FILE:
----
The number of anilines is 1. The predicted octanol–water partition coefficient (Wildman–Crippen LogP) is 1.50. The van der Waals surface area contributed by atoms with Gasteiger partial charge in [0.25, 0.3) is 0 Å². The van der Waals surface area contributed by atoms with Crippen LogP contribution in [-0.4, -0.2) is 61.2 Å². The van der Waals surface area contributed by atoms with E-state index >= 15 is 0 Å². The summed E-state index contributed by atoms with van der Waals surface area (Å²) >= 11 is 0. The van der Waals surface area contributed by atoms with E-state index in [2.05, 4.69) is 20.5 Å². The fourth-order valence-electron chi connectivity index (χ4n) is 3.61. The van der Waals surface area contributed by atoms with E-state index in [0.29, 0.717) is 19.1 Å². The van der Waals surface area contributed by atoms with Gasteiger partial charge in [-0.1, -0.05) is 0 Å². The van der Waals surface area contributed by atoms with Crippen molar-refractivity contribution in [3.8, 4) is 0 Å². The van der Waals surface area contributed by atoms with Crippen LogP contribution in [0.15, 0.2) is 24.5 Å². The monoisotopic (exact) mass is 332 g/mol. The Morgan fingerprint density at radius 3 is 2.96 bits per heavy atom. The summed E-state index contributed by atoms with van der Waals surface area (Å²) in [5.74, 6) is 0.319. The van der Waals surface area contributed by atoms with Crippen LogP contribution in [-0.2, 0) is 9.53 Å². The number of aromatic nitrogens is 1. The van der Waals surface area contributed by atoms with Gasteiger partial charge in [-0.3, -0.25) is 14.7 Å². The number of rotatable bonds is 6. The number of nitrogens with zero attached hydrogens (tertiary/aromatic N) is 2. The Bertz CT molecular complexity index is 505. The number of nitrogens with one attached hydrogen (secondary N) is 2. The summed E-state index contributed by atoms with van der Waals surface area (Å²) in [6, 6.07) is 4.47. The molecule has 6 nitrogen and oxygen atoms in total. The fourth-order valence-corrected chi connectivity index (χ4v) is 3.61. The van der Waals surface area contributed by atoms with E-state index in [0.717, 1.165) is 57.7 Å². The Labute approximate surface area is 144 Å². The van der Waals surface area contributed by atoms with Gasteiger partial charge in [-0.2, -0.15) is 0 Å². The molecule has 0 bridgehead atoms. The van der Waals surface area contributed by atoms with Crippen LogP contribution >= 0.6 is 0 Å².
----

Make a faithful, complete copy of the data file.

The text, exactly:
The number of anilines is 1. The predicted octanol–water partition coefficient (Wildman–Crippen LogP) is 1.50. The van der Waals surface area contributed by atoms with Gasteiger partial charge in [0.25, 0.3) is 0 Å². The van der Waals surface area contributed by atoms with Crippen LogP contribution in [-0.4, -0.2) is 61.2 Å². The van der Waals surface area contributed by atoms with E-state index >= 15 is 0 Å². The summed E-state index contributed by atoms with van der Waals surface area (Å²) >= 11 is 0. The van der Waals surface area contributed by atoms with E-state index in [2.05, 4.69) is 20.5 Å². The fourth-order valence-electron chi connectivity index (χ4n) is 3.61. The van der Waals surface area contributed by atoms with E-state index in [0.29, 0.717) is 19.1 Å². The van der Waals surface area contributed by atoms with Gasteiger partial charge in [-0.1, -0.05) is 0 Å². The van der Waals surface area contributed by atoms with Crippen molar-refractivity contribution in [3.8, 4) is 0 Å². The van der Waals surface area contributed by atoms with Crippen LogP contribution in [0.15, 0.2) is 24.5 Å². The monoisotopic (exact) mass is 332 g/mol. The Morgan fingerprint density at radius 3 is 2.96 bits per heavy atom. The summed E-state index contributed by atoms with van der Waals surface area (Å²) in [5.74, 6) is 0.319. The van der Waals surface area contributed by atoms with Crippen LogP contribution in [-0.2, 0) is 9.53 Å². The number of aromatic nitrogens is 1. The van der Waals surface area contributed by atoms with Gasteiger partial charge in [-0.3, -0.25) is 14.7 Å². The number of rotatable bonds is 6. The number of nitrogens with zero attached hydrogens (tertiary/aromatic N) is 2. The Bertz CT molecular complexity index is 505. The number of nitrogens with one attached hydrogen (secondary N) is 2. The summed E-state index contributed by atoms with van der Waals surface area (Å²) in [6, 6.07) is 4.47. The molecule has 6 nitrogen and oxygen atoms in total. The fourth-order valence-corrected chi connectivity index (χ4v) is 3.61. The van der Waals surface area contributed by atoms with E-state index in [0.717, 1.165) is 57.7 Å². The Labute approximate surface area is 144 Å². The van der Waals surface area contributed by atoms with Gasteiger partial charge in [-0.2, -0.15) is 0 Å². The molecule has 0 bridgehead atoms. The van der Waals surface area contributed by atoms with Crippen LogP contribution >= 0.6 is 0 Å².